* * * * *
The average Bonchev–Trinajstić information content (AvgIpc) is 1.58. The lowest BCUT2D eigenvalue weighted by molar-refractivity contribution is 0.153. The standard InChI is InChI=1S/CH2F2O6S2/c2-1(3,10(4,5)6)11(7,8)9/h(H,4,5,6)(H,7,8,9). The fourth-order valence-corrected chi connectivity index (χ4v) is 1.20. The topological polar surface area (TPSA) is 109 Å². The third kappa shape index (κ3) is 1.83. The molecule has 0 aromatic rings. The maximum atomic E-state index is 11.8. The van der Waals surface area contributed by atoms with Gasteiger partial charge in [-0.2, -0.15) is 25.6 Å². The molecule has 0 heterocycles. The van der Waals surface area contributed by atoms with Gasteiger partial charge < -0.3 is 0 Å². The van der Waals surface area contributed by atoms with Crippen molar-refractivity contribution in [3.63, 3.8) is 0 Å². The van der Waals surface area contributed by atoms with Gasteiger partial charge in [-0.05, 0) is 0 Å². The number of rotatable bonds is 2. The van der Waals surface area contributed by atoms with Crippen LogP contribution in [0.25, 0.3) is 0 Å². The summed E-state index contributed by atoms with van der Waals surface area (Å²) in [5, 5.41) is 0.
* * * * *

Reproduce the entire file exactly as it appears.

The average Bonchev–Trinajstić information content (AvgIpc) is 1.58. The lowest BCUT2D eigenvalue weighted by molar-refractivity contribution is 0.153. The standard InChI is InChI=1S/CH2F2O6S2/c2-1(3,10(4,5)6)11(7,8)9/h(H,4,5,6)(H,7,8,9). The fourth-order valence-corrected chi connectivity index (χ4v) is 1.20. The topological polar surface area (TPSA) is 109 Å². The third kappa shape index (κ3) is 1.83. The molecule has 0 aromatic rings. The maximum atomic E-state index is 11.8. The van der Waals surface area contributed by atoms with Gasteiger partial charge in [-0.2, -0.15) is 25.6 Å². The molecule has 0 heterocycles. The van der Waals surface area contributed by atoms with Gasteiger partial charge < -0.3 is 0 Å². The van der Waals surface area contributed by atoms with Crippen molar-refractivity contribution in [3.63, 3.8) is 0 Å². The van der Waals surface area contributed by atoms with Gasteiger partial charge in [-0.05, 0) is 0 Å². The number of rotatable bonds is 2. The van der Waals surface area contributed by atoms with Crippen LogP contribution in [0.25, 0.3) is 0 Å². The summed E-state index contributed by atoms with van der Waals surface area (Å²) in [5, 5.41) is 0.